Now is the Time to End Self-Bonding makes the case for why Congress and states should act now to protect coal communities from picking up the bill for coal mine cleanup.
A “self-bond” is a promise from a coal company to pay for legally required coal mine cleanup, known as reclamation, without providing any collateral. If a self-bonded coal company liquidates before completing reclamation, the self-bond becomes an uncollectible “I.O.U.” and the public is left without sufficient funds to complete reclamation. Several states continue to accept self-bonds for coal mines.
There has never been a better opportunity to end self-bonding altogether without excessive impact on the coal industry or the market for conventional reclamation bonds.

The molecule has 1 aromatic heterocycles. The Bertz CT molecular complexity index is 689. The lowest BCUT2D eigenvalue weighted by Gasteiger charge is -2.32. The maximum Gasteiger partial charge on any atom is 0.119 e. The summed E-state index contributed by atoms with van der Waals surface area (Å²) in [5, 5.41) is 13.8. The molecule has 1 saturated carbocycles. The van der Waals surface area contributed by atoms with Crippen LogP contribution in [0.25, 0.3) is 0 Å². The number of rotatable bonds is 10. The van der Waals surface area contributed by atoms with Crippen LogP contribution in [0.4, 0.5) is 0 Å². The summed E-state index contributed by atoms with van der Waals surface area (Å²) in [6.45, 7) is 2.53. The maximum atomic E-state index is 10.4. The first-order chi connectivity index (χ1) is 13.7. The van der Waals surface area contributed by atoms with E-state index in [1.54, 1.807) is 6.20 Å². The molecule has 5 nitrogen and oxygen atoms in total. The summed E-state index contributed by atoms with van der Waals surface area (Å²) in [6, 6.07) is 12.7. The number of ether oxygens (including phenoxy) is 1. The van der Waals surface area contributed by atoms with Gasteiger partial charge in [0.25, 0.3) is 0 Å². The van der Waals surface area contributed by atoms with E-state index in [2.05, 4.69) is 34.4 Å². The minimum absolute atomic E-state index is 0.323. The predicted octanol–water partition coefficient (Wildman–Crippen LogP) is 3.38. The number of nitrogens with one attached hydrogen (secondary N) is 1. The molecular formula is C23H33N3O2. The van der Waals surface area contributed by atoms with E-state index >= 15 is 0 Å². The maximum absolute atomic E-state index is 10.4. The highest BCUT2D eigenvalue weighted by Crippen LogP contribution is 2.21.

- The amount of outstanding self-bonds has hit historically low levels, following replacement of self-bonds by three major coal mining firms during their respective bankruptcy proceedings.
- Surety bonds, a conventional alternative to self-bonds, are available to the coal industry on affordable terms.
- Coal companies that remain self-bonded tend to have good credit ratings, which suggests they can replace self-bonds with conventional bonds on affordable terms.
As the coal industry continues to decline, self-bonding rolls the dice that taxpayers and the public purse will clean up after coal mining companies. Congress and states should expeditiously curtail the practice. Only the end of self-bonding will adequately protect coalfield communities from the burden of abandoned and unreclaimed coal mines.